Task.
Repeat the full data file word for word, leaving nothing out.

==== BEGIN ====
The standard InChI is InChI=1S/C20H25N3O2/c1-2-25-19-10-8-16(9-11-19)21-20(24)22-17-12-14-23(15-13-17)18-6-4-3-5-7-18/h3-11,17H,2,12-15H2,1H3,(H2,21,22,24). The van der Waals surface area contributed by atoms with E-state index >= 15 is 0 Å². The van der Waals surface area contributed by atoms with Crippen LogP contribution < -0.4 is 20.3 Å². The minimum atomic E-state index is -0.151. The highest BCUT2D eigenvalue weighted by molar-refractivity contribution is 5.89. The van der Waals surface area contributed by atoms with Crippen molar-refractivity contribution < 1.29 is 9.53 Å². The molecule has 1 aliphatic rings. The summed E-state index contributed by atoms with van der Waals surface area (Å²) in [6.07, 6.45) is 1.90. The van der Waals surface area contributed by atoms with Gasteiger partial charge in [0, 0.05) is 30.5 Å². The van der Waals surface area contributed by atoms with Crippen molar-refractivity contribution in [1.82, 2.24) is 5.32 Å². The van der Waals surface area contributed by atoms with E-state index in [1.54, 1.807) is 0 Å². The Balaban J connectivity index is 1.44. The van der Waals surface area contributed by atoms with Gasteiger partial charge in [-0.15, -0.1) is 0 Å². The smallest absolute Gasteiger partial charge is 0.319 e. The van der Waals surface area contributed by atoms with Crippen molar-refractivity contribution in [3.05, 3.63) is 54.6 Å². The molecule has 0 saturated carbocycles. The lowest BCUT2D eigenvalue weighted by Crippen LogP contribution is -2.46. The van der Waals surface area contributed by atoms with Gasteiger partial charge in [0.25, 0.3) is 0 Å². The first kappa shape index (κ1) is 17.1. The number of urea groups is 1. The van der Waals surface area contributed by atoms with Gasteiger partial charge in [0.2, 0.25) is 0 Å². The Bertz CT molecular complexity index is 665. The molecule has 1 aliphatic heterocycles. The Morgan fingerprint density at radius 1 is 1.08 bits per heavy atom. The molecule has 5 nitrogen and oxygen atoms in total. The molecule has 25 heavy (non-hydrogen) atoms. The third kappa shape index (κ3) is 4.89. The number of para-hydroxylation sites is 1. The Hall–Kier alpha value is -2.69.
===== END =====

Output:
The standard InChI is InChI=1S/C20H25N3O2/c1-2-25-19-10-8-16(9-11-19)21-20(24)22-17-12-14-23(15-13-17)18-6-4-3-5-7-18/h3-11,17H,2,12-15H2,1H3,(H2,21,22,24). The van der Waals surface area contributed by atoms with E-state index >= 15 is 0 Å². The van der Waals surface area contributed by atoms with Crippen LogP contribution < -0.4 is 20.3 Å². The minimum atomic E-state index is -0.151. The highest BCUT2D eigenvalue weighted by molar-refractivity contribution is 5.89. The van der Waals surface area contributed by atoms with Crippen molar-refractivity contribution < 1.29 is 9.53 Å². The molecule has 1 aliphatic rings. The summed E-state index contributed by atoms with van der Waals surface area (Å²) in [6.07, 6.45) is 1.90. The van der Waals surface area contributed by atoms with Gasteiger partial charge in [0, 0.05) is 30.5 Å². The van der Waals surface area contributed by atoms with Crippen molar-refractivity contribution in [1.82, 2.24) is 5.32 Å². The van der Waals surface area contributed by atoms with E-state index in [1.54, 1.807) is 0 Å². The Balaban J connectivity index is 1.44. The van der Waals surface area contributed by atoms with Gasteiger partial charge in [-0.15, -0.1) is 0 Å². The smallest absolute Gasteiger partial charge is 0.319 e. The van der Waals surface area contributed by atoms with Crippen molar-refractivity contribution in [3.05, 3.63) is 54.6 Å². The molecule has 0 saturated carbocycles. The lowest BCUT2D eigenvalue weighted by Crippen LogP contribution is -2.46. The van der Waals surface area contributed by atoms with Gasteiger partial charge in [0.25, 0.3) is 0 Å². The first kappa shape index (κ1) is 17.1. The number of urea groups is 1. The van der Waals surface area contributed by atoms with Gasteiger partial charge in [0.2, 0.25) is 0 Å². The Bertz CT molecular complexity index is 665. The molecule has 1 aliphatic heterocycles. The Morgan fingerprint density at radius 1 is 1.08 bits per heavy atom. The molecule has 5 nitrogen and oxygen atoms in total. The molecule has 25 heavy (non-hydrogen) atoms. The third kappa shape index (κ3) is 4.89. The number of para-hydroxylation sites is 1. The Hall–Kier alpha value is -2.69.